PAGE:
by Honesty Liller
I sit here today with 10 years of recovery from a Substance Use Disorder and I feel unbelievable gratitude of how my life has changed.
Starting drug use at age twelve wasn’t a typical twelve year old’s life in my hometown. The first time I used, I felt free, happy, and had no cares. And once I found heroin at age seventeen, my life spun out of control.
I fell in love with Heroin
It was the love that I needed to fill a void that was in my soul for years.
It was a warm, slow, and euphoric feeling that took over my mind and spirit. While using, I didn’t have to face reality. In the beginning I used because “everyone else was doing it.” That was the beginning of a long road of pain, heartache, and torture to my mind and my soul.
When I overdosed at seventeen years old, my family tried to step in. When I was revived with Narcan, it made me jump up off of the stretcher. Next came sickness and confusion. When my family came to the hospital ER to see me, my insides felt ripped open.
Fright and pain were etched on all of their faces. This was the first time I had really hurt them and it wasn’t the last. I received treatment again and again. I was thrown into all types of pathways to recovery. During this whirlwind, I continued to use, lie, steal, and harm those closest to me.
It was a cycle of waking up every day and plotting to get money or heroin.
After using it at the start of a day, I immediately started to brainstorm how I could get more. This took over my body physically. And mentally. I needed to use every day or I would go through withdrawal. That meant physical sickness like the flu. Times ten.
Refusing to deal with the agonizing pain, I would commit crimes, steal from my parents, and anyone else that came into my path of getting well. There would be a month here, a month there, when I was opiate free but every time I would run right back to the drug.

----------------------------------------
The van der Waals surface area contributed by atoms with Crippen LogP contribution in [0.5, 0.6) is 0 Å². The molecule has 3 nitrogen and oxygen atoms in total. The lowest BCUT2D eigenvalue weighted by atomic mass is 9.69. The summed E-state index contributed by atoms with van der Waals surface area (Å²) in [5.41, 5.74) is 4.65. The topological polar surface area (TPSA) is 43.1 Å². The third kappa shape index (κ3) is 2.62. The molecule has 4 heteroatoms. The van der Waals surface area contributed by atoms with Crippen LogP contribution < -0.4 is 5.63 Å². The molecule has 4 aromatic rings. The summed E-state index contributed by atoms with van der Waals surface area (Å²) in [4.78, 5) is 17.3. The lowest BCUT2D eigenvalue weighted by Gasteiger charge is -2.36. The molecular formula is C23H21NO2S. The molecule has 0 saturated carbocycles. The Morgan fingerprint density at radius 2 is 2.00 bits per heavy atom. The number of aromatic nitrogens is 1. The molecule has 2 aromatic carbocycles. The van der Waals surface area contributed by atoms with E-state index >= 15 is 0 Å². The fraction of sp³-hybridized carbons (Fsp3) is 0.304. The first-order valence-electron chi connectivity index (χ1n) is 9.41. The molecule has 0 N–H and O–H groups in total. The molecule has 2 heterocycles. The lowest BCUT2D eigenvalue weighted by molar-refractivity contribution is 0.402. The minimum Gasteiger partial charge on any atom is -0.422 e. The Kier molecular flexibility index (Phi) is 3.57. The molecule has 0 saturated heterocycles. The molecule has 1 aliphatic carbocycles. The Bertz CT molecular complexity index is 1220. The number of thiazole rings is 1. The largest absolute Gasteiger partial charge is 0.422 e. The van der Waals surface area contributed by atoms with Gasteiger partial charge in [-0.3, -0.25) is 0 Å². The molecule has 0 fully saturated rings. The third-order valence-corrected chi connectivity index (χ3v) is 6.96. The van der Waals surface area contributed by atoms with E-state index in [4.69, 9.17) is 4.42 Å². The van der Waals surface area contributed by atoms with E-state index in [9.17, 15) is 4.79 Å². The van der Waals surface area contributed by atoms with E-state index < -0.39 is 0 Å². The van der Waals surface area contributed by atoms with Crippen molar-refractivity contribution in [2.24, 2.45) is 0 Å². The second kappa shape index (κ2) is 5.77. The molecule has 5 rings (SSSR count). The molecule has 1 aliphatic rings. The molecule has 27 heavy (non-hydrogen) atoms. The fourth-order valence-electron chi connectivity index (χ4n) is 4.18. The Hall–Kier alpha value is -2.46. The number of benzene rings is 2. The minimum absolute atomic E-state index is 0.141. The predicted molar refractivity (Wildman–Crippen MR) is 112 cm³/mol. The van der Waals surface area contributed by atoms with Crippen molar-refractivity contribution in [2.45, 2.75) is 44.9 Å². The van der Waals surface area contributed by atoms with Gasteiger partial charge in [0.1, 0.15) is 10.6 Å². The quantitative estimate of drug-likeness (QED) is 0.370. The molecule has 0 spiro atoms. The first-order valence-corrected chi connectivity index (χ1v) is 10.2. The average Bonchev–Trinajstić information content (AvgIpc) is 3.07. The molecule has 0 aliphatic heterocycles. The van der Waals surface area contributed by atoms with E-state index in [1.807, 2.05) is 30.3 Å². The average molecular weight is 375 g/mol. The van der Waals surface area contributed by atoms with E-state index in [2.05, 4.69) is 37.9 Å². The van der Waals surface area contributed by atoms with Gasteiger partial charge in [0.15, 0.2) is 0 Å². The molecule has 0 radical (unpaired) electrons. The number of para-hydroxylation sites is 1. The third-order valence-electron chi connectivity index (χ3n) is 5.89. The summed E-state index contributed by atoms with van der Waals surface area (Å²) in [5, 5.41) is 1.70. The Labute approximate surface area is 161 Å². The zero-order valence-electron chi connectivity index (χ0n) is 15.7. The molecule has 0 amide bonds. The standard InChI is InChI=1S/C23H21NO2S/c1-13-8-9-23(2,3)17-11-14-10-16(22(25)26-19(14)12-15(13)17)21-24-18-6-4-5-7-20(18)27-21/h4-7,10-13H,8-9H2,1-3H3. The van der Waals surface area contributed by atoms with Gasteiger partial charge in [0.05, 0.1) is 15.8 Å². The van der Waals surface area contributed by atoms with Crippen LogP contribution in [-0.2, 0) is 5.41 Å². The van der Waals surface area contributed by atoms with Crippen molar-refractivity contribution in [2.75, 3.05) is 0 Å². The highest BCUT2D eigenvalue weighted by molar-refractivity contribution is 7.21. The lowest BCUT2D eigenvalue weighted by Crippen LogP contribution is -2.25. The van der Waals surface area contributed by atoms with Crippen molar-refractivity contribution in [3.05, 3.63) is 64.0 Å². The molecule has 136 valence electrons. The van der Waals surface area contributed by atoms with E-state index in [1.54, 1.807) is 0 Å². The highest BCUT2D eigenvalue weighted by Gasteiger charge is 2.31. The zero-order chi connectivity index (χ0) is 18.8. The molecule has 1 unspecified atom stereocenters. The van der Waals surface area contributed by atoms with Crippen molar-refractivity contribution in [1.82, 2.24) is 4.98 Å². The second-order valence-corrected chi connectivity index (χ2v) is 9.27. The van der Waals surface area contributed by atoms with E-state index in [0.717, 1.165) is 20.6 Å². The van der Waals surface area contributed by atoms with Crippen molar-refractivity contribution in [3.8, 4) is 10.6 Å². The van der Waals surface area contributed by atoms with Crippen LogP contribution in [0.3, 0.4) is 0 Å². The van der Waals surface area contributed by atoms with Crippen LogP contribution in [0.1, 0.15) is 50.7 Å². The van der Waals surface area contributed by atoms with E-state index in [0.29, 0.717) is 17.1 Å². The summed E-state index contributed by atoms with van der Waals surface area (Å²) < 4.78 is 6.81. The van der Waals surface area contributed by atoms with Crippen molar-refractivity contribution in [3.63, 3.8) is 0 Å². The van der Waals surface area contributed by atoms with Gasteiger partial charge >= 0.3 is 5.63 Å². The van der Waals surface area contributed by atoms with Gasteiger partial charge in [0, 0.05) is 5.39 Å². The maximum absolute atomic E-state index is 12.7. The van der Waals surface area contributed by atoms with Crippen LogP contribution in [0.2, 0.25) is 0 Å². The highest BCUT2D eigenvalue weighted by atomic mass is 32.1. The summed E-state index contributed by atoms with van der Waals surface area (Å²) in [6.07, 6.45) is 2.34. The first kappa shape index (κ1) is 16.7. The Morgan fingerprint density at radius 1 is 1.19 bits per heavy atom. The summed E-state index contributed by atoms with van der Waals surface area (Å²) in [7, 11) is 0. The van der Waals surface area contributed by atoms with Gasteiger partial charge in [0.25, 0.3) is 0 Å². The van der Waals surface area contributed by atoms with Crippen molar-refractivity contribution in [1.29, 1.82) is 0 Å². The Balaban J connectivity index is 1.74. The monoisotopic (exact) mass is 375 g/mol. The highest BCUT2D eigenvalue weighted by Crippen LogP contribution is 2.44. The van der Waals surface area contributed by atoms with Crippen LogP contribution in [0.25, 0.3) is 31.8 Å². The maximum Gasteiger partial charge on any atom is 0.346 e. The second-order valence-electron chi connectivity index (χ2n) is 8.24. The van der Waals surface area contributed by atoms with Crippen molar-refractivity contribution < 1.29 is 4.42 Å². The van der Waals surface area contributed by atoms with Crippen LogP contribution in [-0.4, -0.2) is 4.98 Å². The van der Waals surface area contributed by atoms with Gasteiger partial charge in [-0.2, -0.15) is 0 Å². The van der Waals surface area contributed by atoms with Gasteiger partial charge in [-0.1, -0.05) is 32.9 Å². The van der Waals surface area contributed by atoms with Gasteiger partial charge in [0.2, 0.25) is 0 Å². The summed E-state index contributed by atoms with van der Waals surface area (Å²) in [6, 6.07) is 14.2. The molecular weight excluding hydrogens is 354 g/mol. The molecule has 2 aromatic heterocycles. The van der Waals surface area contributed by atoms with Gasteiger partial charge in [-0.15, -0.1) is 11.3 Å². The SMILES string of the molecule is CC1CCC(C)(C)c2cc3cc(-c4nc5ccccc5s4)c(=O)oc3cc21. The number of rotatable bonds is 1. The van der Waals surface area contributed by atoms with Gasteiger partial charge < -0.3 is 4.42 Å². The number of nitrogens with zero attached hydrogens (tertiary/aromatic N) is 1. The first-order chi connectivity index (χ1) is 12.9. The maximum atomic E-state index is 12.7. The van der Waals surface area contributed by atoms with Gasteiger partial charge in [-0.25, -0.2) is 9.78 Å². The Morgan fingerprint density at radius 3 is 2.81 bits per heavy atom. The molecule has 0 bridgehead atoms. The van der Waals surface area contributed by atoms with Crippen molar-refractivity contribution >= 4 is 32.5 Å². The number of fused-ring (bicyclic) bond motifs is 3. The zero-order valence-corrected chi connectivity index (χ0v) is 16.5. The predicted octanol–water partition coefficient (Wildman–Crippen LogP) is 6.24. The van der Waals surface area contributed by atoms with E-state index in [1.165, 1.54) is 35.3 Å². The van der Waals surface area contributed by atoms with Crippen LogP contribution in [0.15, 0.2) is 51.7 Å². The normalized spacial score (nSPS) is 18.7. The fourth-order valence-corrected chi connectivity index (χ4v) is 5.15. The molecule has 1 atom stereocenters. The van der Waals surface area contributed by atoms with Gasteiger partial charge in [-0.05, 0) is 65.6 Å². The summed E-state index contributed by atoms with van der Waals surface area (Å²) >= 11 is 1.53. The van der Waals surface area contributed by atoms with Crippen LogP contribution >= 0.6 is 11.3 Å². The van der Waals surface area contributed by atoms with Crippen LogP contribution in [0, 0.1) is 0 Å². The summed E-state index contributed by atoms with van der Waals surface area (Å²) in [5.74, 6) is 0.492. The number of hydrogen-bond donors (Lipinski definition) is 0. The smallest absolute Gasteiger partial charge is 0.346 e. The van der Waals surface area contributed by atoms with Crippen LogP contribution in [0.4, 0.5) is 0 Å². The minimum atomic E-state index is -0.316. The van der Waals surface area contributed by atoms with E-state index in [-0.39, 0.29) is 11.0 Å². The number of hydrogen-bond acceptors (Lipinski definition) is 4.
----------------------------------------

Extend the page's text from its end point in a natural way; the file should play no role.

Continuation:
It had a hold on me and I always kept going back like I was returning home.
Throughout those nine years of using opiates I lived every day in this torturous cycle of disgust. Constantly hurting my family and my friends. I didn’t care, I wanted and needed to use heroin at whatever cost it took. I was sick.
During this time, I had my daughter who was addicted to heroin when she was born.
I really thought that would stop me from using
“This is it,” I said to God, “I am done.” Nope, I kept using different drugs and was unable to be a real mother to my daughter.
Finally, at 26 years of age, I found The McShin Foundation, a peer-to-peer Recovery Community Organization.
I was tired, gross and exhausted both emotionally and physically. McShin took me in with nothing and help guide me to the woman I am today, CEO of the McShin Foundation.
I am now a mom, wife, friend, sister, daughter, and someone who is dependable. And I won’t steal your things.
Recovery is the life that any person with a Substance Use Disorder can find. Don’t stop searching. Don’t give up.
5 thoughts on “My love affair with heroin ended with recovery–by Honesty Liller”
Anne Moss and Honesty, thank you for sharing a story of Hope too. Recovery does exist. 💙
Thank you, Honesty, for sharing your journey. It gives me hope for my loved one. Peace to you today.
honesty. in all forms. <3
Your first name is perfect for your life story. Thanks for giving hope where many believe there is no hope.
“I always kept going back like I was returning home.” That line is a connection I had not fully understood before. I have read about the emotional release felt when using drugs, but I had never heard it expressed as a sense of security, of that almost undefinable thing that makes home “home.” That’s both incredibly insightful and terrifying. No wonder programs that only address the physical addiction so often fail. It is so important to find a way to create a new sense of home, of security, for those in recovery. Thank you, Honesty, for your insight and for your work at McShin helping others find their new home…